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President-elect Joe Biden. Photo: Chip Somodevilla/Getty Images

Tomorrow, state electors who'll finally cast their Electoral College votes formalizing Joe Biden's win, will gather in person at state capitols across the U.S., even during a pandemic.

Between the lines: Capitol compounds already provide security. But fear of unrest is heightening precautions. Meanwhile, states including California, Wisconsin, Maryland and New Mexico are live-streaming meetings so the public can watch safely from home.

  • "There are always logistical challenges" but "the pandemic is adding an extra layer this year," a National Archives official involved in discussions with states tells Axios.
  • The official said that because federal statute requires electors to sign the certificates of the votes, a completely remote ceremony would be logistically difficult.

How it works: While federal statute establishes the voting date, states can decide what time to hold their meetings of electors. The more populous states typically take longer to complete their ceremonies.

  • Electors vote twice — once for president and a second time for vice president —according to the National Archives.
  • The votes are recorded on six certificates, which are paired with the state's certification of election results. Every elector must verify and sign the sets of electoral votes.
  • Votes are sent by mail — some states require it to be through the U.S. Postal Service — to the National Archives and the Vice President.

Between the lines: To prevent Monday turning into a multistate superspreader event, states are requiring masks and enforcing social distancing. Texas officials said temperatures will be taken at the door at their gathering.

  • Peter Bartz-Gallagher, a spokesperson for the Minnesota secretary of state, tells Axios there will be "less ceremonial activity" this year. While in past years, many guests and observers were welcomed, in-person "attendance is limited this year to the electors and essential staff, with just a few spaces for members of the public."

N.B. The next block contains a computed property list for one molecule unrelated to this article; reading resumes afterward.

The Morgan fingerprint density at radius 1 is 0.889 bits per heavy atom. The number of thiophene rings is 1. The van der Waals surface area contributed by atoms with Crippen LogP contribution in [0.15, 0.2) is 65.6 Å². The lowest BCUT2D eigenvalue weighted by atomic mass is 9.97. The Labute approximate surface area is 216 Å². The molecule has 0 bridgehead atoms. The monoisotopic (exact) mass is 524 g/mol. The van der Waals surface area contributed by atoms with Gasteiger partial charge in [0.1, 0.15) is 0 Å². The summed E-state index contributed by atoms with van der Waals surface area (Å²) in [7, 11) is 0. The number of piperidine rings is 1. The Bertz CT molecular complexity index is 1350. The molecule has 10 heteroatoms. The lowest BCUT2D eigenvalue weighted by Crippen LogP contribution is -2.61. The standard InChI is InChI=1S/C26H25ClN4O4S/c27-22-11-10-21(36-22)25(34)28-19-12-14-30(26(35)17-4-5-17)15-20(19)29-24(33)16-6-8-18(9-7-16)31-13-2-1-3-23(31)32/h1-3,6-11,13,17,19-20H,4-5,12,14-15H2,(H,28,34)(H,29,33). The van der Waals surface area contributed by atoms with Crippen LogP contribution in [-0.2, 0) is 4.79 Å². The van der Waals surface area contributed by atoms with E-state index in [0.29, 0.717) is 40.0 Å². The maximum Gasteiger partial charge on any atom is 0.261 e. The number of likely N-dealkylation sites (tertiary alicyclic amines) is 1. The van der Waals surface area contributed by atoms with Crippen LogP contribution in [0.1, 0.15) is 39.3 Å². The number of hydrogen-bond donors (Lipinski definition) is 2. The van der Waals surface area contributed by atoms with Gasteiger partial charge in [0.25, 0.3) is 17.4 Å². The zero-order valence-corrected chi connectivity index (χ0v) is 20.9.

One big question: How much impact could "faithless electors" have?

  • While 33 states and D.C. have laws forbidding electors from voting for someone other than the winner of their state's elections, few have penalties for doing so.
  • There have been "faithless electors" in the past, but they have never come anywhere close to impacting the election.
  • Experts think it's unlikely that there will be faithless electors this year because of the extra care taken by political parties to ensure their chosen electors will be loyal — lessons learned from 2016.
  • "We might see some Trump electors casting faithless votes as some sort of protest, but that wouldn't impact the outcome," election law expert Michael Morley tells Axios.

What we're watching: Edward Foley, an election law professor at The Ohio State University noted law enforcement’s concern about the possibility of unrest caused by Trump supporters around state capitols.

  • For Monday's Electoral College meeting to become politicized would be "unusual in terms of the sweep of American history," Foley said.

Go deeper

Jan 7, 2021 - Politics & Policy

Congress certifies Joe Biden's Electoral College win

The House reconvenes Wednesday night for the joint session after pro-Trump mobs stormed the Capitol. Photo: Saul Loeb - Pool/Getty Images

A joint session of Congress ended a day of siege by officially certifying on Thursday President-elect Joe Biden’s Electoral College win in the November election, the final step ahead of his Jan. 20 inauguration.

The bottom line: The final votes in Congress confirm that Biden will be the 46th president of the United States—despite some Republican lawmakers' challenges and the rampage through the Capitol by supporters of President Trump.

Updated 2 hours ago - Politics & Policy

Coronavirus dashboard

Illustration: Annelise Capossela/Axios

  1. Health: CDC director defends agency's response to pandemic — CDC warns highly transmissible coronavirus variant could become dominant in U.S. in March.
  2. Politics: Biden readies massive shifts in policy for his first days in office.
  3. Vaccine: Fauci: 100 million doses in 100 days is "absolutely" doable.
  4. Economy: Unemployment filings explode again.
  5. Tech: Kids' screen time sees a big increase.
  6. World: WHO team arrives in China to investigate pandemic origins.
Dave Lawler, author of World
3 hours ago - World

Alexey Navalny detained after landing back in Moscow

Navalny and his wife shortly before he was detained. Photo: Kirill Kudryavtsev/AFP via Getty

Russian opposition leader Alexey Navalny was detained upon his return to Moscow on Sunday, which came five months after he was poisoned with the nerve agent Novichok. He returned despite being warned that he would be arrested.

The latest: Navalny was stopped at a customs checkpoint and led away alone by officers. He appeared to hug his wife goodbye, and his spokesman reports that his lawyer was not allowed to accompany him.